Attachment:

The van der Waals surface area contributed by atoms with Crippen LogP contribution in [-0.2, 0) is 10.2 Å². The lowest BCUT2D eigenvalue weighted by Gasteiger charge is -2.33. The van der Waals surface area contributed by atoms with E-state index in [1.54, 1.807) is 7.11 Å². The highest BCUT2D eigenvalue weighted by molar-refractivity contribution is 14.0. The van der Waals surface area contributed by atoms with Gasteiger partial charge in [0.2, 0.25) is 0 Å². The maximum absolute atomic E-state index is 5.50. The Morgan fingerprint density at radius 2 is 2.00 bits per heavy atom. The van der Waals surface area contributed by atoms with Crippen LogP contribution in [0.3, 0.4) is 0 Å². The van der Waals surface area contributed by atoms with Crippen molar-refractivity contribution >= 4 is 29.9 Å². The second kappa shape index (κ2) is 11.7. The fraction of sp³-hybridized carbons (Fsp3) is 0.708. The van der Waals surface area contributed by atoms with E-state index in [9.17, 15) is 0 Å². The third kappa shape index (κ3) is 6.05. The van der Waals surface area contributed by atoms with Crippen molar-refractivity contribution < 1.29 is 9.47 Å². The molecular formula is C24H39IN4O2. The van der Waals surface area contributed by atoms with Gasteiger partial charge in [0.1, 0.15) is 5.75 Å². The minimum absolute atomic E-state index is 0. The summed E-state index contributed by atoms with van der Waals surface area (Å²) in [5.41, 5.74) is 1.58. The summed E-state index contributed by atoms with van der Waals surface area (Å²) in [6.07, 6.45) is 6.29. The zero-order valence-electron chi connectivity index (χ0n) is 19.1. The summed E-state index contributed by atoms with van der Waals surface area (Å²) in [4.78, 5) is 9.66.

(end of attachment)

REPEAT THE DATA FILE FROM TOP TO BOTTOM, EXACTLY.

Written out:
The van der Waals surface area contributed by atoms with Crippen LogP contribution in [-0.2, 0) is 10.2 Å². The lowest BCUT2D eigenvalue weighted by Gasteiger charge is -2.33. The van der Waals surface area contributed by atoms with E-state index in [1.54, 1.807) is 7.11 Å². The highest BCUT2D eigenvalue weighted by molar-refractivity contribution is 14.0. The van der Waals surface area contributed by atoms with Gasteiger partial charge in [0.2, 0.25) is 0 Å². The maximum absolute atomic E-state index is 5.50. The Morgan fingerprint density at radius 2 is 2.00 bits per heavy atom. The van der Waals surface area contributed by atoms with Crippen LogP contribution in [0.3, 0.4) is 0 Å². The van der Waals surface area contributed by atoms with Crippen molar-refractivity contribution >= 4 is 29.9 Å². The second kappa shape index (κ2) is 11.7. The fraction of sp³-hybridized carbons (Fsp3) is 0.708. The van der Waals surface area contributed by atoms with E-state index in [9.17, 15) is 0 Å². The third kappa shape index (κ3) is 6.05. The van der Waals surface area contributed by atoms with Crippen molar-refractivity contribution < 1.29 is 9.47 Å². The molecular formula is C24H39IN4O2. The van der Waals surface area contributed by atoms with Gasteiger partial charge in [0.1, 0.15) is 5.75 Å². The minimum absolute atomic E-state index is 0. The summed E-state index contributed by atoms with van der Waals surface area (Å²) in [5.41, 5.74) is 1.58. The summed E-state index contributed by atoms with van der Waals surface area (Å²) in [6.07, 6.45) is 6.29. The zero-order valence-electron chi connectivity index (χ0n) is 19.1. The summed E-state index contributed by atoms with van der Waals surface area (Å²) in [4.78, 5) is 9.66.